To Shiny No. 3
Yesterday, a student whose grades are among the worst wrote to express surprise at the dismality of his exam results. Today, a student whose grades are the best in that same class wrote to express surprise that he didn't get even higher marks. Now you know the difficulties of a teacher. To the former student, I wrote back offering understanding and encouragement. After a few more exchanges in email, I think he now feels better and agrees to come next Tuesday to discuss remedies to his deficiencies. To the latter student, I wrote a long email explaining in details how his marks were derived from, and pointing out the one area where he was particularly weak, and made references to show how that area--doing group projects—should be done and what is expected of. He hasn't replied to my response yet.
The day before yesterday, a student from Hunan brought me a case of black brick tea 黑茶磚. It's probably a local specialty. I opened the case yesterday. Inside, there were two boxes of black bricks. These tea bricks are really as hard as real bricks. I tried my hand on them this afternoon with a screwdriver and a knife, yet I could hardly make much of a dent to them. Too bad the student has already left for home in Hunan. Otherwise, I could at least ask him how one gets about drinking bricks.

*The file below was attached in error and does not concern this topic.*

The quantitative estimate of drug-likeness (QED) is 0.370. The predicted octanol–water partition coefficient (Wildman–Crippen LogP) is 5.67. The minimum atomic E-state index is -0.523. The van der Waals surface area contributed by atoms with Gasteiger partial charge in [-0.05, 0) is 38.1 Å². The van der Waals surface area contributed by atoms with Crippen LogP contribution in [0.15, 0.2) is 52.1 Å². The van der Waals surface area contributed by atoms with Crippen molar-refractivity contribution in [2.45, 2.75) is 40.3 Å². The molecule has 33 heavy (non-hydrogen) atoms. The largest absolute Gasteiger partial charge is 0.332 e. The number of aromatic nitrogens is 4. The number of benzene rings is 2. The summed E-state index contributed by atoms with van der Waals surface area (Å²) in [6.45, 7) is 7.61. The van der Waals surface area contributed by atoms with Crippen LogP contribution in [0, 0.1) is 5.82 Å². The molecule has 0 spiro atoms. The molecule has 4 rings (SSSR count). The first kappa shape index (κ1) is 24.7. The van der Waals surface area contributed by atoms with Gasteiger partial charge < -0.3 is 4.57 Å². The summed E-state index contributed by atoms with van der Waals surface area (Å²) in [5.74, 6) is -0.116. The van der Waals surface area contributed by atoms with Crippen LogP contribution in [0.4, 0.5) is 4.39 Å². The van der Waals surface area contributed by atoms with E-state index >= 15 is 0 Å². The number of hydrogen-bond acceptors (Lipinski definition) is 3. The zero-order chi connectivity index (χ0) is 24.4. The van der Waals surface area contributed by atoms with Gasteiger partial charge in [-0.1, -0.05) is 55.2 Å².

This student is graduating, and will go to the business grad school at Chinese University of Hong Kong next Fall. His GPA is only about 3.2 something, generally not good enough to be accepted by the Chinese U. He was also accepted by the grad school of another lesser university here. The acceptance letter of Chinese U came later. His professors told him Chinese U accepted him probably because of his well-written personal statement, not knowing that his statement was written by me. Earlier, he had asked me to go over the statement for him. It was terribly written. So I basically rewrote the whole thing for him. I don't know whether the acceptance was in any way related to his statement, but he believes so and is thankful for my help. By the way, the parents of this student are both government officials in Hunan--副處長 in the tax department. He said most friends of his parents own about 10 properties back home, his parents included, of course. I asked how officials with monthly salaries of about 5,000 RMB could amass 10 properties in a matter of 10 to 15 years. He showed me the mathematics. I've now known something about finances of Chinese officials because of this student.